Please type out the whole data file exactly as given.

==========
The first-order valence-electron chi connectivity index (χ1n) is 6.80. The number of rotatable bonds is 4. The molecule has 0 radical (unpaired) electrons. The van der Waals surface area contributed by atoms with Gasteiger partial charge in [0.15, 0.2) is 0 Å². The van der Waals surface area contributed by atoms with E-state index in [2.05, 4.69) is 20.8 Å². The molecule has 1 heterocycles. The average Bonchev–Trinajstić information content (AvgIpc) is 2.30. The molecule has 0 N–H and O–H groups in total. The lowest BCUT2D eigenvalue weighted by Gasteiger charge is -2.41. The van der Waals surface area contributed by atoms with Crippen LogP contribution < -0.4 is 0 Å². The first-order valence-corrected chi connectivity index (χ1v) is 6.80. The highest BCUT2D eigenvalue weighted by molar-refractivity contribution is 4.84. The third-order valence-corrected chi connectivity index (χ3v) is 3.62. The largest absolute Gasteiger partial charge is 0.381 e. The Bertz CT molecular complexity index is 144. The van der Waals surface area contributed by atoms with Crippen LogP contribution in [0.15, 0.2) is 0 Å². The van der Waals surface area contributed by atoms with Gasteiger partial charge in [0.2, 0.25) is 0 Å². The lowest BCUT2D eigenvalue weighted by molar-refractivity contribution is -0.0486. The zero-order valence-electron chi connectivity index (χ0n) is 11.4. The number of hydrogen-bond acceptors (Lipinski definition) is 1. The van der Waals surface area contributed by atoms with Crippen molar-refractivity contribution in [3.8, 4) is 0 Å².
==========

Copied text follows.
The first-order valence-electron chi connectivity index (χ1n) is 6.80. The number of rotatable bonds is 4. The molecule has 0 radical (unpaired) electrons. The van der Waals surface area contributed by atoms with Gasteiger partial charge in [0.15, 0.2) is 0 Å². The van der Waals surface area contributed by atoms with E-state index in [2.05, 4.69) is 20.8 Å². The molecule has 1 heterocycles. The average Bonchev–Trinajstić information content (AvgIpc) is 2.30. The molecule has 0 N–H and O–H groups in total. The lowest BCUT2D eigenvalue weighted by Gasteiger charge is -2.41. The van der Waals surface area contributed by atoms with Crippen LogP contribution < -0.4 is 0 Å². The first-order valence-corrected chi connectivity index (χ1v) is 6.80. The highest BCUT2D eigenvalue weighted by molar-refractivity contribution is 4.84. The third-order valence-corrected chi connectivity index (χ3v) is 3.62. The largest absolute Gasteiger partial charge is 0.381 e. The Bertz CT molecular complexity index is 144. The van der Waals surface area contributed by atoms with Crippen LogP contribution in [0.15, 0.2) is 0 Å². The van der Waals surface area contributed by atoms with Gasteiger partial charge in [0.2, 0.25) is 0 Å². The lowest BCUT2D eigenvalue weighted by molar-refractivity contribution is -0.0486. The zero-order valence-electron chi connectivity index (χ0n) is 11.4. The number of hydrogen-bond acceptors (Lipinski definition) is 1. The van der Waals surface area contributed by atoms with Crippen molar-refractivity contribution in [3.8, 4) is 0 Å².